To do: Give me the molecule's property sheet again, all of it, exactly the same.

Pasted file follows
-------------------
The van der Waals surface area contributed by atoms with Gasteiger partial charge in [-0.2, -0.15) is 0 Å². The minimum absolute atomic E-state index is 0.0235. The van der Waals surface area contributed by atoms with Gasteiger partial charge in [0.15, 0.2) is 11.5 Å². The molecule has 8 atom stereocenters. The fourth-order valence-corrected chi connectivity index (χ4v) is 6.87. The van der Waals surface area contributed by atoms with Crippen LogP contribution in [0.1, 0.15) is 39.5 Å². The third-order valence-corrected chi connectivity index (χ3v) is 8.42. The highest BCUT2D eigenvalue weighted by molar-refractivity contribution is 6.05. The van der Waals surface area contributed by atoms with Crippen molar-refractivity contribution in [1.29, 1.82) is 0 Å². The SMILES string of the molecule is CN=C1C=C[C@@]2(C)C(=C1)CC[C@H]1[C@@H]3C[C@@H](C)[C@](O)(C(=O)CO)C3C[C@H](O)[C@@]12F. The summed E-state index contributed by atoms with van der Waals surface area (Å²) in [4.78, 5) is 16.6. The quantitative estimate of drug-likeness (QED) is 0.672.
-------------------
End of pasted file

The van der Waals surface area contributed by atoms with Gasteiger partial charge in [-0.2, -0.15) is 0 Å². The minimum absolute atomic E-state index is 0.0235. The van der Waals surface area contributed by atoms with Gasteiger partial charge in [0.15, 0.2) is 11.5 Å². The molecule has 8 atom stereocenters. The fourth-order valence-corrected chi connectivity index (χ4v) is 6.87. The van der Waals surface area contributed by atoms with Crippen LogP contribution in [0.1, 0.15) is 39.5 Å². The third-order valence-corrected chi connectivity index (χ3v) is 8.42. The highest BCUT2D eigenvalue weighted by molar-refractivity contribution is 6.05. The van der Waals surface area contributed by atoms with Crippen molar-refractivity contribution in [1.29, 1.82) is 0 Å². The SMILES string of the molecule is CN=C1C=C[C@@]2(C)C(=C1)CC[C@H]1[C@@H]3C[C@@H](C)[C@](O)(C(=O)CO)C3C[C@H](O)[C@@]12F. The summed E-state index contributed by atoms with van der Waals surface area (Å²) in [4.78, 5) is 16.6. The quantitative estimate of drug-likeness (QED) is 0.672.